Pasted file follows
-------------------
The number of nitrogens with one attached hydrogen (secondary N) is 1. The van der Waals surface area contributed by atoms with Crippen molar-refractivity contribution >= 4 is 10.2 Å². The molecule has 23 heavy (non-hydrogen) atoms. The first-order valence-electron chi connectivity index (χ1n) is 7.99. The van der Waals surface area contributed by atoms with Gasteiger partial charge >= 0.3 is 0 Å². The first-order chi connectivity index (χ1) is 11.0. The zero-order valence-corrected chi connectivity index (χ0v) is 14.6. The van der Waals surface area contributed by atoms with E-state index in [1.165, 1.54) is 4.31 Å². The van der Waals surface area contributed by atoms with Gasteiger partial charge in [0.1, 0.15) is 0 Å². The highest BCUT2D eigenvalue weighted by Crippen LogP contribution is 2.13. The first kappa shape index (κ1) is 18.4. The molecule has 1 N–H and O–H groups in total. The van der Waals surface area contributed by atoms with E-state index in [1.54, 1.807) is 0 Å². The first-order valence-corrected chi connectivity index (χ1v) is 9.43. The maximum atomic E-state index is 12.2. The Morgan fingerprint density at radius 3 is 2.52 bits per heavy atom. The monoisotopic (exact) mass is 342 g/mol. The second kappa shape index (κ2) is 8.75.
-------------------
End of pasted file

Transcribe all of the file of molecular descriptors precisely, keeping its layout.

The number of nitrogens with one attached hydrogen (secondary N) is 1. The van der Waals surface area contributed by atoms with Crippen molar-refractivity contribution >= 4 is 10.2 Å². The molecule has 23 heavy (non-hydrogen) atoms. The first-order valence-electron chi connectivity index (χ1n) is 7.99. The van der Waals surface area contributed by atoms with Gasteiger partial charge >= 0.3 is 0 Å². The first-order chi connectivity index (χ1) is 11.0. The zero-order valence-corrected chi connectivity index (χ0v) is 14.6. The van der Waals surface area contributed by atoms with E-state index in [1.165, 1.54) is 4.31 Å². The van der Waals surface area contributed by atoms with Gasteiger partial charge in [0.1, 0.15) is 0 Å². The highest BCUT2D eigenvalue weighted by Crippen LogP contribution is 2.13. The first kappa shape index (κ1) is 18.4. The molecule has 1 N–H and O–H groups in total. The van der Waals surface area contributed by atoms with E-state index in [1.54, 1.807) is 0 Å². The first-order valence-corrected chi connectivity index (χ1v) is 9.43. The maximum atomic E-state index is 12.2. The Morgan fingerprint density at radius 3 is 2.52 bits per heavy atom. The monoisotopic (exact) mass is 342 g/mol. The second kappa shape index (κ2) is 8.75.